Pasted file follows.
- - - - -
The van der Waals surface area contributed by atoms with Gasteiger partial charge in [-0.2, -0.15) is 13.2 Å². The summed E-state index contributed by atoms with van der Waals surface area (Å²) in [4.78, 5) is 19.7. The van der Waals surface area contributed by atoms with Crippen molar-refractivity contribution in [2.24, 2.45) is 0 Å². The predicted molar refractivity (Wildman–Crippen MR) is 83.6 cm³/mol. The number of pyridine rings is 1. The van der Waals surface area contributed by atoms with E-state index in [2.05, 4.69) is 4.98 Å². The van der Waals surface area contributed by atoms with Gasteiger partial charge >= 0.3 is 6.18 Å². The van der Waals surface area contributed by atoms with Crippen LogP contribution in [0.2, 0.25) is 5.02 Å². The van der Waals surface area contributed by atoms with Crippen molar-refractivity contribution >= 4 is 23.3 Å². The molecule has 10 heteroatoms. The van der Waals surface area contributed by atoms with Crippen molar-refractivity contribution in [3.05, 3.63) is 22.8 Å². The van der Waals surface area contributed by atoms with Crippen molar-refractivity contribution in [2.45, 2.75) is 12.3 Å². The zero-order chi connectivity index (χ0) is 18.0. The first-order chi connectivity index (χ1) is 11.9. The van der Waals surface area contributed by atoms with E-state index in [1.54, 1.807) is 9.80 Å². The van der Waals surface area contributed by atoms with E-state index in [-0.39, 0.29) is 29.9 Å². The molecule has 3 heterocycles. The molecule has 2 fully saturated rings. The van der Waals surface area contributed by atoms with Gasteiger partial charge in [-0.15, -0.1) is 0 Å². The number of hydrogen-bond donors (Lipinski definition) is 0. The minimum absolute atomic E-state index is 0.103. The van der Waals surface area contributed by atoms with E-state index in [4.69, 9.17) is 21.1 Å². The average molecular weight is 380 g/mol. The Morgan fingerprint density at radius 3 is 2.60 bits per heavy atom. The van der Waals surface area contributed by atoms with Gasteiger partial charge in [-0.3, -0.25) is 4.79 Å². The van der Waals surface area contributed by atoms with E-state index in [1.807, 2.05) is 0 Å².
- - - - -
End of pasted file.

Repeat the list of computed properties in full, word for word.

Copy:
The van der Waals surface area contributed by atoms with Gasteiger partial charge in [-0.2, -0.15) is 13.2 Å². The summed E-state index contributed by atoms with van der Waals surface area (Å²) in [4.78, 5) is 19.7. The van der Waals surface area contributed by atoms with Crippen molar-refractivity contribution in [2.24, 2.45) is 0 Å². The predicted molar refractivity (Wildman–Crippen MR) is 83.6 cm³/mol. The number of pyridine rings is 1. The van der Waals surface area contributed by atoms with E-state index in [2.05, 4.69) is 4.98 Å². The van der Waals surface area contributed by atoms with Gasteiger partial charge >= 0.3 is 6.18 Å². The van der Waals surface area contributed by atoms with Crippen LogP contribution in [0.2, 0.25) is 5.02 Å². The van der Waals surface area contributed by atoms with Crippen molar-refractivity contribution >= 4 is 23.3 Å². The molecule has 10 heteroatoms. The van der Waals surface area contributed by atoms with Crippen molar-refractivity contribution in [3.05, 3.63) is 22.8 Å². The van der Waals surface area contributed by atoms with Crippen molar-refractivity contribution in [2.45, 2.75) is 12.3 Å². The zero-order chi connectivity index (χ0) is 18.0. The first-order chi connectivity index (χ1) is 11.9. The van der Waals surface area contributed by atoms with E-state index in [1.54, 1.807) is 9.80 Å². The van der Waals surface area contributed by atoms with E-state index in [-0.39, 0.29) is 29.9 Å². The molecule has 3 heterocycles. The molecule has 2 fully saturated rings. The van der Waals surface area contributed by atoms with Gasteiger partial charge in [-0.15, -0.1) is 0 Å². The number of hydrogen-bond donors (Lipinski definition) is 0. The minimum absolute atomic E-state index is 0.103. The van der Waals surface area contributed by atoms with E-state index in [4.69, 9.17) is 21.1 Å². The average molecular weight is 380 g/mol. The Morgan fingerprint density at radius 3 is 2.60 bits per heavy atom. The van der Waals surface area contributed by atoms with Gasteiger partial charge in [-0.3, -0.25) is 4.79 Å². The van der Waals surface area contributed by atoms with E-state index in [1.807, 2.05) is 0 Å².